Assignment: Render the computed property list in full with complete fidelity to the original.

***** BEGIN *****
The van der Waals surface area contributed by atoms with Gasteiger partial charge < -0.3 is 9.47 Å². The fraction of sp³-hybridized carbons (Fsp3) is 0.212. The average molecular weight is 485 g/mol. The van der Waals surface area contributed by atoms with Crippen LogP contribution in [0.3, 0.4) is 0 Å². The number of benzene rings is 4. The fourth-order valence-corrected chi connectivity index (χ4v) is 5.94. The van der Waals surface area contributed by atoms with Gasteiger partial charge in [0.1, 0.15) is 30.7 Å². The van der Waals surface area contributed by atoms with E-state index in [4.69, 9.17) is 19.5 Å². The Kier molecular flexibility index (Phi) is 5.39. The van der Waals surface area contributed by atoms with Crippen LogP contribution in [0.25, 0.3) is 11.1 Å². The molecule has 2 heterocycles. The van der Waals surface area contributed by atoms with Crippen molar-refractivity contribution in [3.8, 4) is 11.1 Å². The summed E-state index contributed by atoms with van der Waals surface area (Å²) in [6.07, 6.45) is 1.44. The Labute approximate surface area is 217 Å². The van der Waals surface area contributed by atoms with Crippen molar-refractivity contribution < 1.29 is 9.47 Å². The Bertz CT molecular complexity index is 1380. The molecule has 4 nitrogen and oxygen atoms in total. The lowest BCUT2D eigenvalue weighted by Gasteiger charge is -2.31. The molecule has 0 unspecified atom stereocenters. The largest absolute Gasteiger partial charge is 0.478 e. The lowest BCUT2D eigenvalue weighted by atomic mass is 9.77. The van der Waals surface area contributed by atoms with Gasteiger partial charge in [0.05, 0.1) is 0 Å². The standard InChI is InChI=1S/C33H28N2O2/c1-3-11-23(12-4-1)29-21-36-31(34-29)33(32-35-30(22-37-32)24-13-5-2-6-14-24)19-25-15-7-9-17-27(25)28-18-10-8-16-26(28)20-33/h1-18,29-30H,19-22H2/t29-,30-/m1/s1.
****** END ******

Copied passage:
The van der Waals surface area contributed by atoms with Gasteiger partial charge < -0.3 is 9.47 Å². The fraction of sp³-hybridized carbons (Fsp3) is 0.212. The average molecular weight is 485 g/mol. The van der Waals surface area contributed by atoms with Crippen LogP contribution in [0.3, 0.4) is 0 Å². The number of benzene rings is 4. The fourth-order valence-corrected chi connectivity index (χ4v) is 5.94. The van der Waals surface area contributed by atoms with Gasteiger partial charge in [0.1, 0.15) is 30.7 Å². The van der Waals surface area contributed by atoms with E-state index in [4.69, 9.17) is 19.5 Å². The Kier molecular flexibility index (Phi) is 5.39. The van der Waals surface area contributed by atoms with Crippen LogP contribution in [0.25, 0.3) is 11.1 Å². The molecule has 2 heterocycles. The van der Waals surface area contributed by atoms with Crippen molar-refractivity contribution in [3.8, 4) is 11.1 Å². The summed E-state index contributed by atoms with van der Waals surface area (Å²) in [6.07, 6.45) is 1.44. The Labute approximate surface area is 217 Å². The van der Waals surface area contributed by atoms with Crippen molar-refractivity contribution < 1.29 is 9.47 Å². The Bertz CT molecular complexity index is 1380. The molecule has 4 nitrogen and oxygen atoms in total. The lowest BCUT2D eigenvalue weighted by Gasteiger charge is -2.31. The molecule has 0 unspecified atom stereocenters. The largest absolute Gasteiger partial charge is 0.478 e. The lowest BCUT2D eigenvalue weighted by atomic mass is 9.77. The van der Waals surface area contributed by atoms with Gasteiger partial charge in [0.05, 0.1) is 0 Å². The standard InChI is InChI=1S/C33H28N2O2/c1-3-11-23(12-4-1)29-21-36-31(34-29)33(32-35-30(22-37-32)24-13-5-2-6-14-24)19-25-15-7-9-17-27(25)28-18-10-8-16-26(28)20-33/h1-18,29-30H,19-22H2/t29-,30-/m1/s1.